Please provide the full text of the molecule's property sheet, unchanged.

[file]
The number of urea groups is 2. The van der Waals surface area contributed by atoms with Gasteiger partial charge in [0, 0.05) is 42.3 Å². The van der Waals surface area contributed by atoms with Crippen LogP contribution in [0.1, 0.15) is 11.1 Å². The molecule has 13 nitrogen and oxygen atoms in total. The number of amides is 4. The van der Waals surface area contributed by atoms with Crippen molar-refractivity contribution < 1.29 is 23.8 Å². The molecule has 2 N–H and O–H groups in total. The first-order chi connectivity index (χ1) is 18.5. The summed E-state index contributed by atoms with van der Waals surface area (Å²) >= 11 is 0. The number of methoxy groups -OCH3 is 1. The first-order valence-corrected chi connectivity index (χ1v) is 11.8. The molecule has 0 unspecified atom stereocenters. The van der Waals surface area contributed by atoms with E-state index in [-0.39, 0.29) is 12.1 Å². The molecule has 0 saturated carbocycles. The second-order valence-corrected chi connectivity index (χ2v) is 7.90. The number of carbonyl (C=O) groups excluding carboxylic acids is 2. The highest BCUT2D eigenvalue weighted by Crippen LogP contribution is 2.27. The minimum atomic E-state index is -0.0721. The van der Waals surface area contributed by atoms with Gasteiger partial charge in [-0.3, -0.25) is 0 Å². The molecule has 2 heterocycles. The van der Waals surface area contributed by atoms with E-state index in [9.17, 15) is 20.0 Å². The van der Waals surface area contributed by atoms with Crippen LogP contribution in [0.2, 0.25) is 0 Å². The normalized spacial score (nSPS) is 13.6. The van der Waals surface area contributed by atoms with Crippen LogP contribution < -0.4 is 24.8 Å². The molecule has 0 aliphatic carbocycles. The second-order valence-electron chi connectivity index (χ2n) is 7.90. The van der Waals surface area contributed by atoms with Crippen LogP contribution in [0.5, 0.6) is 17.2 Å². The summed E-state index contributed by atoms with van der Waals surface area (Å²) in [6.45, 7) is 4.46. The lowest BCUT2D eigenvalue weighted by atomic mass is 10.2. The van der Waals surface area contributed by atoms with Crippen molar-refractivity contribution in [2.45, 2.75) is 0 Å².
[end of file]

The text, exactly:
The number of urea groups is 2. The van der Waals surface area contributed by atoms with Gasteiger partial charge in [0, 0.05) is 42.3 Å². The van der Waals surface area contributed by atoms with Crippen LogP contribution in [0.1, 0.15) is 11.1 Å². The molecule has 13 nitrogen and oxygen atoms in total. The number of amides is 4. The van der Waals surface area contributed by atoms with Crippen molar-refractivity contribution < 1.29 is 23.8 Å². The molecule has 2 N–H and O–H groups in total. The first-order chi connectivity index (χ1) is 18.5. The summed E-state index contributed by atoms with van der Waals surface area (Å²) >= 11 is 0. The number of methoxy groups -OCH3 is 1. The first-order valence-corrected chi connectivity index (χ1v) is 11.8. The molecule has 0 unspecified atom stereocenters. The van der Waals surface area contributed by atoms with E-state index in [-0.39, 0.29) is 12.1 Å². The molecule has 0 saturated carbocycles. The second-order valence-corrected chi connectivity index (χ2v) is 7.90. The number of carbonyl (C=O) groups excluding carboxylic acids is 2. The highest BCUT2D eigenvalue weighted by Crippen LogP contribution is 2.27. The minimum atomic E-state index is -0.0721. The van der Waals surface area contributed by atoms with Gasteiger partial charge in [-0.3, -0.25) is 0 Å². The molecule has 2 heterocycles. The van der Waals surface area contributed by atoms with E-state index in [9.17, 15) is 20.0 Å². The van der Waals surface area contributed by atoms with Crippen LogP contribution in [0.2, 0.25) is 0 Å². The normalized spacial score (nSPS) is 13.6. The van der Waals surface area contributed by atoms with Crippen LogP contribution < -0.4 is 24.8 Å². The molecule has 0 aliphatic carbocycles. The second-order valence-electron chi connectivity index (χ2n) is 7.90. The van der Waals surface area contributed by atoms with Crippen LogP contribution in [0.5, 0.6) is 17.2 Å². The summed E-state index contributed by atoms with van der Waals surface area (Å²) in [6.45, 7) is 4.46. The lowest BCUT2D eigenvalue weighted by atomic mass is 10.2. The van der Waals surface area contributed by atoms with Crippen molar-refractivity contribution in [2.45, 2.75) is 0 Å².